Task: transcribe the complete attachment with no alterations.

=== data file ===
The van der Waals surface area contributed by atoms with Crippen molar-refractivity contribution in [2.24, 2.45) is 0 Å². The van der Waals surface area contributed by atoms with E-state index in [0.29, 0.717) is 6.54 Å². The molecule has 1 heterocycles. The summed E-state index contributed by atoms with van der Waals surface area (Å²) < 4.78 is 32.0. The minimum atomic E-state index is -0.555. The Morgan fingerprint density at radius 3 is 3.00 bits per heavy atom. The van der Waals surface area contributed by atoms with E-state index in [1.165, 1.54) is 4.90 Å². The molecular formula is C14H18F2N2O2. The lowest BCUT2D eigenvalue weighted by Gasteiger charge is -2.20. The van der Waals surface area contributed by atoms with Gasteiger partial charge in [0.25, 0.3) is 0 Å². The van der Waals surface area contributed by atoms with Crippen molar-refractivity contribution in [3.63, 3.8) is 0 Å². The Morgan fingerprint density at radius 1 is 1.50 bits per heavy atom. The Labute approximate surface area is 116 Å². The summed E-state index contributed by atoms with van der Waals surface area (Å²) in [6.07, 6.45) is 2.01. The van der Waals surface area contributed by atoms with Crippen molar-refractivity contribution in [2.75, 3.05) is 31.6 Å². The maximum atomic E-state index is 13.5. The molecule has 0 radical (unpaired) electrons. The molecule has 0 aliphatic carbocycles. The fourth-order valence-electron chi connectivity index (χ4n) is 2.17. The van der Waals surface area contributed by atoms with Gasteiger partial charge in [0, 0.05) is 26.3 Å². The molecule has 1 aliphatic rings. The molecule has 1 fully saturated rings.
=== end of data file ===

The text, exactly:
The van der Waals surface area contributed by atoms with Crippen molar-refractivity contribution in [2.24, 2.45) is 0 Å². The van der Waals surface area contributed by atoms with E-state index in [0.29, 0.717) is 6.54 Å². The molecule has 1 heterocycles. The summed E-state index contributed by atoms with van der Waals surface area (Å²) < 4.78 is 32.0. The minimum atomic E-state index is -0.555. The Morgan fingerprint density at radius 3 is 3.00 bits per heavy atom. The van der Waals surface area contributed by atoms with E-state index in [1.165, 1.54) is 4.90 Å². The molecular formula is C14H18F2N2O2. The lowest BCUT2D eigenvalue weighted by Gasteiger charge is -2.20. The van der Waals surface area contributed by atoms with Gasteiger partial charge in [0.25, 0.3) is 0 Å². The van der Waals surface area contributed by atoms with Crippen molar-refractivity contribution in [3.63, 3.8) is 0 Å². The Morgan fingerprint density at radius 1 is 1.50 bits per heavy atom. The Labute approximate surface area is 116 Å². The summed E-state index contributed by atoms with van der Waals surface area (Å²) in [6.07, 6.45) is 2.01. The van der Waals surface area contributed by atoms with Crippen molar-refractivity contribution in [2.75, 3.05) is 31.6 Å². The maximum atomic E-state index is 13.5. The molecule has 0 radical (unpaired) electrons. The molecule has 0 aliphatic carbocycles. The fourth-order valence-electron chi connectivity index (χ4n) is 2.17. The van der Waals surface area contributed by atoms with Gasteiger partial charge in [0, 0.05) is 26.3 Å². The molecule has 1 aliphatic rings. The molecule has 1 fully saturated rings.